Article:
If that insight isn't enough to motivate an investor to consider owning EMC shares, let's add the fact that it owns a 78% stake in another technology superstar, VMware (VMW), which rocketed over 8% higher on Wednesday after EMC announced at an analysts meeting in New York it plans to spin off a new company based on the collection of assets that are known as the "Pivotal Initiative."
What I understand at this point is that Pivotal will incorporate EMC's Greenplum and Pivotal Labs acquisitions, while VMware will contribute its Cloud Foundry, Cetas, Spring and Gemfire groups to the new company, which will headed by former VMware CEO Paul Maritz, who has been running the Pivotal effort within EMC.
The new "Pivotal Initiative" company is anticipated to have around $300 million in revenue this year and 1,250 employees. EMC will own 69% of the new company while VMW will own the other 31%. At the analysts meeting VMware reiterated its revenue outlook for this year and increased its operating margin forecast by one percentage point to 31%. As of the end of 2012 EMC had a trailing twelve-month operating margin of almost 19%. EMC's next earnings report will be on April 24th.
The new "Pivotal Initiative" is likely to help EMC's revenue and earnings per share in 2013. Let's look at a five-year chart and see for our selves how EMC's price correlates with these two important metrics. For earnings I've chosen the trailing 12-month Ebitda number.EMC data by YCharts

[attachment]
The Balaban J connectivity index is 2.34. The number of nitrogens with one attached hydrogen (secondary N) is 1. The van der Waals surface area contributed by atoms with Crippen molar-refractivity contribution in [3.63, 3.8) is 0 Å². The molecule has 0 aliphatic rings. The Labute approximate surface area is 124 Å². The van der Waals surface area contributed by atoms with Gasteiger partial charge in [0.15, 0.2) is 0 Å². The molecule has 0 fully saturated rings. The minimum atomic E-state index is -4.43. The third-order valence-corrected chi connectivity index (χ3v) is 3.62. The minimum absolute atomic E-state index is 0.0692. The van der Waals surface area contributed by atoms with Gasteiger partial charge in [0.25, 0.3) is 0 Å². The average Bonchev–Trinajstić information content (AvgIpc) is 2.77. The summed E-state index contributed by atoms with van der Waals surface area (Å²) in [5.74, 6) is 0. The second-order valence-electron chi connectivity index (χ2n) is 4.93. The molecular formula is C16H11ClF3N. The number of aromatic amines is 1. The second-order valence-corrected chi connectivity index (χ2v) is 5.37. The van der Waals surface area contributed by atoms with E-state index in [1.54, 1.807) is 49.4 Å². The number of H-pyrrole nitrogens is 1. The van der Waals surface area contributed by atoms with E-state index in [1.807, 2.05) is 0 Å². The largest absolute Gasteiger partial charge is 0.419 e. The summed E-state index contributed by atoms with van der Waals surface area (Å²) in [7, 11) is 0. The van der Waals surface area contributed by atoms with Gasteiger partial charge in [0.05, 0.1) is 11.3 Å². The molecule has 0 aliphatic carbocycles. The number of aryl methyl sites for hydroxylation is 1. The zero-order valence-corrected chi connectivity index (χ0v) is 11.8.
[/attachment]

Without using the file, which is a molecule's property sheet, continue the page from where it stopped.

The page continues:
After 2013, which will be a year of investing in internal growth, VMW expects its revenue to increase 15% to 20% in the following two years. The company has a new management team and, according to TheStreet's research department, "we believe that it [the new management] is purposely conservative and setting low expectations that will be exceeded. EMC owns 78% of VMware, which accounts for 21% of EMC's earnings." It's an exciting time to own EMC shares, which have rallied on the good news that bubbled from the analysts meeting. EMC stock at $25 is still trading at a little over 12 times forward earnings and its price to earnings to growth (PEG) ratio (five-year expected) is barely at 1, also indicating that the stock is under priced. At these levels, and with all the many ways EMC can power its earnings and revenue upward, it appears to be an auspicious time to get on board this technology "starship," which is accelerating to the speed of light squared, figuratively speaking. If you're a cautious type, consider doing your own due diligence and buy at price levels that make sense to you. At the time of publication the author was long EMC. Follow @m8a2r1 This article was written by an independent contributor, separate from TheStreet's regular news coverage. Make smarter trading decisions and provide investment ideas that could help make you richer. Bryan Ashenberg does the dirty work so you don't have to!
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